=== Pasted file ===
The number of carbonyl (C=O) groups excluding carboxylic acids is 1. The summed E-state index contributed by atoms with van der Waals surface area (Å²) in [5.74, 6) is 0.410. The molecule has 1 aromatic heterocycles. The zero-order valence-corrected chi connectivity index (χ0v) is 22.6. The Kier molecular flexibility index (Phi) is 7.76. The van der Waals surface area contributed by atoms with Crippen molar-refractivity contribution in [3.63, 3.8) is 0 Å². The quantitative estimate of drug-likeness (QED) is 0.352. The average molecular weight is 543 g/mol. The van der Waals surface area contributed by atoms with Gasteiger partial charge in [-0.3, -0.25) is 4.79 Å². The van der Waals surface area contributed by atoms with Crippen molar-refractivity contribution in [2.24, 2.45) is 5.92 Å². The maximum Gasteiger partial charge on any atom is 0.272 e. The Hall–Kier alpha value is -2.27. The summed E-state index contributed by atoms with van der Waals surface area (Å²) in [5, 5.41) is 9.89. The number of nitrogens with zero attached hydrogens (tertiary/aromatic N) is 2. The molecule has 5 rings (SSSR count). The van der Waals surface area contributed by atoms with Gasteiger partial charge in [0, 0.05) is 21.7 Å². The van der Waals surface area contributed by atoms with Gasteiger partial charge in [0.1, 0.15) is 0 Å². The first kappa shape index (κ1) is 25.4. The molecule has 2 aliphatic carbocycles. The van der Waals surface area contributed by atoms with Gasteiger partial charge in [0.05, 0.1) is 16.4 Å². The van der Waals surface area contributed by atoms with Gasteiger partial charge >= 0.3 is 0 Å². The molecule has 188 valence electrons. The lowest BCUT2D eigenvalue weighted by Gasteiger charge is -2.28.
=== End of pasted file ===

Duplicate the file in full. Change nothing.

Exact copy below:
The number of carbonyl (C=O) groups excluding carboxylic acids is 1. The summed E-state index contributed by atoms with van der Waals surface area (Å²) in [5.74, 6) is 0.410. The molecule has 1 aromatic heterocycles. The zero-order valence-corrected chi connectivity index (χ0v) is 22.6. The Kier molecular flexibility index (Phi) is 7.76. The van der Waals surface area contributed by atoms with Crippen molar-refractivity contribution in [3.63, 3.8) is 0 Å². The quantitative estimate of drug-likeness (QED) is 0.352. The average molecular weight is 543 g/mol. The van der Waals surface area contributed by atoms with Gasteiger partial charge in [-0.3, -0.25) is 4.79 Å². The van der Waals surface area contributed by atoms with Crippen molar-refractivity contribution in [2.24, 2.45) is 5.92 Å². The maximum Gasteiger partial charge on any atom is 0.272 e. The Hall–Kier alpha value is -2.27. The summed E-state index contributed by atoms with van der Waals surface area (Å²) in [5, 5.41) is 9.89. The number of nitrogens with zero attached hydrogens (tertiary/aromatic N) is 2. The molecule has 5 rings (SSSR count). The van der Waals surface area contributed by atoms with Gasteiger partial charge in [0, 0.05) is 21.7 Å². The van der Waals surface area contributed by atoms with Gasteiger partial charge in [0.1, 0.15) is 0 Å². The first kappa shape index (κ1) is 25.4. The molecule has 2 aliphatic carbocycles. The van der Waals surface area contributed by atoms with Gasteiger partial charge in [0.05, 0.1) is 16.4 Å². The van der Waals surface area contributed by atoms with Gasteiger partial charge >= 0.3 is 0 Å². The molecule has 188 valence electrons. The lowest BCUT2D eigenvalue weighted by Gasteiger charge is -2.28.